Such is music. Painful, truthful, the stuff of fantasy, hard work and hard play. His list of gigs is ridiculous and fascinating. Green room for Nirvana on SNL, gifting a book to Bob Dylan in person, early Smiths shows, early Billy Bragg, bootlegging Elliot Smith concerts, his dad taking him to Tom Petty in the early ’80s. Willie, Merle, George Jones, Pearl Jam in every imaginable configuration, chatting with Lou Reed, the psychotropic experience of Ornette Coleman at Carnegie Hall. Equally entertaining is one of the last chapters, “Start a Record Label If…”.
As a devout record dude, Rosenthal can’t help but end with lists of records, both modern and old-timey. Which sounds boring but the choices are cutting, perceptive, telling of the tenacity with which Rosenthal curates the record store of his mind.
If you are a music lover in any way, then Record Store of the Mind is for you, it embodies the thrill of the hunt for the next groovy thing, follows the map through history left in liner notes, closes the gap between undiscovered songs and you. The familiar scent of something great, the dusty trail your fingers ride across record sleeves to the vinyl you didn’t know you were missing, the artists you haven’t heard of yet, and acquaintances you’ve yet to make dwell here.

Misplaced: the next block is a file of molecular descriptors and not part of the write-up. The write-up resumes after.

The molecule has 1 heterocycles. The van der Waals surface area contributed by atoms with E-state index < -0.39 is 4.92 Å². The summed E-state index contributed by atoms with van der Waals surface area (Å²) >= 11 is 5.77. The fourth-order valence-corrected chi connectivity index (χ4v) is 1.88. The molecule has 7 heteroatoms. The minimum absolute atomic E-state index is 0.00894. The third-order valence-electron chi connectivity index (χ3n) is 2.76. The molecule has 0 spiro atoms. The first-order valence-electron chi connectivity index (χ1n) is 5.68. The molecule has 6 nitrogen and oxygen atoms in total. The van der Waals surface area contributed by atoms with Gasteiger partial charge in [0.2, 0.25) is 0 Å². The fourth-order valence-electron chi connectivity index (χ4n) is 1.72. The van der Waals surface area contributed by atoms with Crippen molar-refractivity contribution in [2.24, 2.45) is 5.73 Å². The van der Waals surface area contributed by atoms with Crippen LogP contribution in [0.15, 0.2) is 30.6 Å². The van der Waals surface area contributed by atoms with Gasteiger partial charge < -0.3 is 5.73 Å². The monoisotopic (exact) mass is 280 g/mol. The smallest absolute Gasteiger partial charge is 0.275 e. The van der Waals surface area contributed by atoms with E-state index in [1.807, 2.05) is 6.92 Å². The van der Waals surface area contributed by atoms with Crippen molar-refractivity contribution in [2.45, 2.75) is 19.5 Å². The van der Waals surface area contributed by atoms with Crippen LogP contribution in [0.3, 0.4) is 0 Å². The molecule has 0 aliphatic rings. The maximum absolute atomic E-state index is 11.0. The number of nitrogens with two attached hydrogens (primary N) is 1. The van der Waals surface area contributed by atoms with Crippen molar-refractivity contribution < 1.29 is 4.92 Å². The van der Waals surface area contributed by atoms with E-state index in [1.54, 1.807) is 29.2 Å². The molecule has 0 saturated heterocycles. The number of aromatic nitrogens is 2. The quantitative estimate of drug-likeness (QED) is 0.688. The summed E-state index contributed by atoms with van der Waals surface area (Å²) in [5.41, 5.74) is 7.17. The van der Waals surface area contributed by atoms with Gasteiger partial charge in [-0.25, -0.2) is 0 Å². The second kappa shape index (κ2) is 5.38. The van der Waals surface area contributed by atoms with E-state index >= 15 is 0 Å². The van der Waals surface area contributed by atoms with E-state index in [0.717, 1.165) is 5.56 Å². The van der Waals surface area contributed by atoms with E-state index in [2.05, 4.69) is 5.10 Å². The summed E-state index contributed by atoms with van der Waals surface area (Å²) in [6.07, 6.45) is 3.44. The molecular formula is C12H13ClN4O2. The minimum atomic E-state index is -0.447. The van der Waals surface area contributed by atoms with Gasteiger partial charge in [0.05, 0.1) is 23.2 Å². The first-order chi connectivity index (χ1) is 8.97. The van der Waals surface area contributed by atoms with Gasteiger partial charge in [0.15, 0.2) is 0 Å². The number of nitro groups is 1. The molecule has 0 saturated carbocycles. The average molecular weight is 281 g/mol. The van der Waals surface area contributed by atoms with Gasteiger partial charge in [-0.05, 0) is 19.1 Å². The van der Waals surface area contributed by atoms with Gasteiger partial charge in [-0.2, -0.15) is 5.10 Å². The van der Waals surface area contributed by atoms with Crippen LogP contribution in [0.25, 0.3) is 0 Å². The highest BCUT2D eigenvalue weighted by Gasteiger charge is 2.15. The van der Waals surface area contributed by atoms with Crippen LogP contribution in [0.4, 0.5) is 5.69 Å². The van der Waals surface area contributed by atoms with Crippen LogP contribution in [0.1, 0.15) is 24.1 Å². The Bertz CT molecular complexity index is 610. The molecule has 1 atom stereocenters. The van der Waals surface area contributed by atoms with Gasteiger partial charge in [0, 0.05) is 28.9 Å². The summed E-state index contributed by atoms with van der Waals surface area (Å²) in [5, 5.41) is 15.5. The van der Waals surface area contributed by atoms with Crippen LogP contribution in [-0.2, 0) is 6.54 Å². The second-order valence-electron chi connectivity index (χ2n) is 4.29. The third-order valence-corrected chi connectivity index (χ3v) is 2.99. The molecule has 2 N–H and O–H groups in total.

Rosenthal is on a book reading tour in April with guests at each stop. Buy The Record Store of the Mind here.
About the label, Tompkins Square Records:
A cursory look at Tompkins Square’s catalog reveals critical discoveries, old and new. Roscoe Holcomb‘s San Diego State Folk Festival recording –literally a found object on a subject we thought we knew all about. Alice Gerard –pining away as a teacher in North Carolina. Smoke Dawson –virtually invisible Takoma fiddle player and pivotal folk revival figure. Ryley Walker –Chicago based avante-jazz kid with a gregarious wit and the oddball talent of John Fahey. And Dillard Chandler –a ghost of Appalachian music.
On the surface Tompkins Square seems like a record nerd’s reissue label, full of esoteric artists from bygone days, for the discovery of deep cuts. On further inspection it’s tapped into a vein of precious artifacts that shoot through our memories. Rosenthal is the guy quietly researching the back of the library, slogging through history looking for a new point of view. Rosenthal is one reason you can safely say hindsight is 20/20.
What separates him from your everyday record heirophants is his ability to apply his research of old, undiscovered gems to new ones. Able to spot a classic looking forward or back Rosenthal has quietly released work from new artists like Ryley Walker and William Tyler, seen the genius in M.C. Taylor‘s wish to produce Alice Gerard in his vision, and even revamped careers of legends-in-their time like Charlie Louvin, helping them become sought after festival acts.